Ridding our markets and cities of filth: A priority for all

First Saturday of every month has been earmarked as National Sanitation Day (NSD) across Ghana.

First declared on November 1, 2014 by the Government of Ghana in response to the 2014 Ghanaian cholera outbreak, the day is a voluntary clean-up exercise for all Ghanaian residents in an effort to reduce unsanitary conditions that breed diseases and cause injuries.

The National Sanitation Day is an initiative by the Ministry of Local Government and Rural Development (MLGRD).

A bill was sent to Parliament by the Ministry (now passed into law), and approved to give legal backing to the NSD program allowing it to prosecute individuals who refuse to take part in the program.

Owing to this, all Metropolitan, Municipal and Districts Assemblies (MMDAs) have put in place a taskforce to inspect, arrest and prosecute residents in the Assemblies who fail to keep their environment clean or engage in indiscriminate dumping of refuse.

Despite the frantic efforts to rid the communities of waste and to prevent disease transmission some residents within the areas, especially within the first class residential areas failed to keep their places tidy.

The situation where residents from these first class residential areas do not participate in the Sanitation Day Exercise could be due to pride, “bigmanism”, lack of trust in the City Authorities, over reliance on local authorities or ignorance among others.

Assembly Members of the respective areas must therefore appeal to their electorates to participate effectively and efficiently during the exercise to rid the communities of filth.

The City Authorities must also be up and doing in their commitment to provide dust bins, refuse containers for lifting, community dumping sites and basic logistics like shovels, wheelbarrows, rakes, wellington boots, hand gloves and roller trucks among others.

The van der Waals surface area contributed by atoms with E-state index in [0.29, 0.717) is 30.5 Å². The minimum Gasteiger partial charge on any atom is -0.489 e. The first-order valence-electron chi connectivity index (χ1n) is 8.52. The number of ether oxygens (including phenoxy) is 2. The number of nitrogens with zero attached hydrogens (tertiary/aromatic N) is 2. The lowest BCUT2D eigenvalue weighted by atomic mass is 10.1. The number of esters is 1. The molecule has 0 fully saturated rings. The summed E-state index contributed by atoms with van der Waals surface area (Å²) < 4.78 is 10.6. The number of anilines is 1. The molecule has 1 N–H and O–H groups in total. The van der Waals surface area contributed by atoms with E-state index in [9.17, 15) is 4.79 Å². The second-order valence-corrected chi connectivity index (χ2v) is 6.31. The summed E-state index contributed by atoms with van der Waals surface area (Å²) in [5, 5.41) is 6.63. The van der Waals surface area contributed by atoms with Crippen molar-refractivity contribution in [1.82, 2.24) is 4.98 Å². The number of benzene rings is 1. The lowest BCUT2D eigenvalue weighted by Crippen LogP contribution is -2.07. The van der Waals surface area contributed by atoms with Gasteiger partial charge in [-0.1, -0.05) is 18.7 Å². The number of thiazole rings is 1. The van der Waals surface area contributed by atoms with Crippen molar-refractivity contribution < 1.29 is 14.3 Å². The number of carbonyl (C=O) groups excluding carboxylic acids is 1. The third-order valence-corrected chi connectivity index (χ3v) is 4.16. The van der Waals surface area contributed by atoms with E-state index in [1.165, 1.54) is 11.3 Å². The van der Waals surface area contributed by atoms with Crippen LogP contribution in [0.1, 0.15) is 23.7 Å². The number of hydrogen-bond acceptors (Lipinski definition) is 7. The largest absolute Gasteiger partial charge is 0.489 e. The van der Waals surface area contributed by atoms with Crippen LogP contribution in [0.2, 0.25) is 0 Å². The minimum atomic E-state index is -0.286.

They must make sure they lead in the clean-up exercises so as to garner the interest of the public and clear all heaps taken from the gutters and the streets on time to prevent them from going back into the gutters.

The performance of service providers must be enhanced considerably to be able to expand their service coverage by registering many more clients to the house-to-house waste collection services.

Efforts of the service providers over the years have yielded some positive results thereby reducing the incidence of indiscriminate or clandestine dumping of solid waste within the communities.

Residents must also rekindle the communal spirit and embark on regular clean-up exercises in their communities since keeping the environment clean would prevent the outbreak of communicable diseases.

There should be all inclusive massive clean-up exercise in the areas where participants can sweep the streets, clear choked gutters and weed the surroundings.

Residents must not see their participation in self-help projects as a burden being imposed on them by the government in that participation in communal labour helps to accelerate the pace of development.

 

Source: Ghananest.com

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